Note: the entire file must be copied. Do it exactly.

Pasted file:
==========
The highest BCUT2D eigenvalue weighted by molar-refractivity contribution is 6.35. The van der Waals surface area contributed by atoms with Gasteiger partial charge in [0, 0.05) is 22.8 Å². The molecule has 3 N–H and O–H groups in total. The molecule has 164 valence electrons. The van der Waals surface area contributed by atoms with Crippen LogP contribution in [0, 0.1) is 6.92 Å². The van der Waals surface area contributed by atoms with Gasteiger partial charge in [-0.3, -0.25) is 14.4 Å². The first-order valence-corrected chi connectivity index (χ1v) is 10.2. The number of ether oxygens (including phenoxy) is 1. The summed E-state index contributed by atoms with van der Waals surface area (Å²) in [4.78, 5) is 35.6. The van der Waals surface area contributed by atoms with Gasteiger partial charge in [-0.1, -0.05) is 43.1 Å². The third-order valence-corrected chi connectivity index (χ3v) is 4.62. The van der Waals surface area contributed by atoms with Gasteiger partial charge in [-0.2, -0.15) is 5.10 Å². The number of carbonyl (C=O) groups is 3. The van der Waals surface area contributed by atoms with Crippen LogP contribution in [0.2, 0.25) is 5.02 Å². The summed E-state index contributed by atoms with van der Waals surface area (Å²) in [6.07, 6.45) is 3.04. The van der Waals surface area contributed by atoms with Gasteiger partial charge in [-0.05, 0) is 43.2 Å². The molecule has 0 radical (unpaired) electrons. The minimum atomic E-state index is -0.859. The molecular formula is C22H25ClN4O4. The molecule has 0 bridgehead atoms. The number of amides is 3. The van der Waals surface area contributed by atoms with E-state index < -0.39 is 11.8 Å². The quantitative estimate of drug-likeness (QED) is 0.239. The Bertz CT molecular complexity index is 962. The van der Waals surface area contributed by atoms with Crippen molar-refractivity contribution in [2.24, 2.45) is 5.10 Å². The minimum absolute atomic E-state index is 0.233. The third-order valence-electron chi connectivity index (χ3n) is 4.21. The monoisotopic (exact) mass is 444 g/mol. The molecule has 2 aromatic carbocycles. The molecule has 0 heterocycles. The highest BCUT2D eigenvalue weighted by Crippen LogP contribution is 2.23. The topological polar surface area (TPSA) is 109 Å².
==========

The highest BCUT2D eigenvalue weighted by molar-refractivity contribution is 6.35. The van der Waals surface area contributed by atoms with Gasteiger partial charge in [0, 0.05) is 22.8 Å². The molecule has 3 N–H and O–H groups in total. The molecule has 164 valence electrons. The van der Waals surface area contributed by atoms with Crippen LogP contribution in [0, 0.1) is 6.92 Å². The van der Waals surface area contributed by atoms with Gasteiger partial charge in [-0.3, -0.25) is 14.4 Å². The first-order valence-corrected chi connectivity index (χ1v) is 10.2. The number of ether oxygens (including phenoxy) is 1. The summed E-state index contributed by atoms with van der Waals surface area (Å²) in [4.78, 5) is 35.6. The van der Waals surface area contributed by atoms with Gasteiger partial charge in [-0.1, -0.05) is 43.1 Å². The third-order valence-corrected chi connectivity index (χ3v) is 4.62. The van der Waals surface area contributed by atoms with Gasteiger partial charge in [-0.2, -0.15) is 5.10 Å². The number of carbonyl (C=O) groups is 3. The van der Waals surface area contributed by atoms with Crippen LogP contribution in [0.2, 0.25) is 5.02 Å². The summed E-state index contributed by atoms with van der Waals surface area (Å²) in [6.07, 6.45) is 3.04. The van der Waals surface area contributed by atoms with Gasteiger partial charge in [-0.05, 0) is 43.2 Å². The molecule has 0 radical (unpaired) electrons. The minimum atomic E-state index is -0.859. The molecular formula is C22H25ClN4O4. The molecule has 0 bridgehead atoms. The number of amides is 3. The van der Waals surface area contributed by atoms with E-state index < -0.39 is 11.8 Å². The quantitative estimate of drug-likeness (QED) is 0.239. The Bertz CT molecular complexity index is 962. The van der Waals surface area contributed by atoms with Crippen molar-refractivity contribution in [2.24, 2.45) is 5.10 Å². The minimum absolute atomic E-state index is 0.233. The third-order valence-electron chi connectivity index (χ3n) is 4.21. The monoisotopic (exact) mass is 444 g/mol. The molecule has 2 aromatic carbocycles. The molecule has 0 heterocycles. The highest BCUT2D eigenvalue weighted by Crippen LogP contribution is 2.23. The topological polar surface area (TPSA) is 109 Å².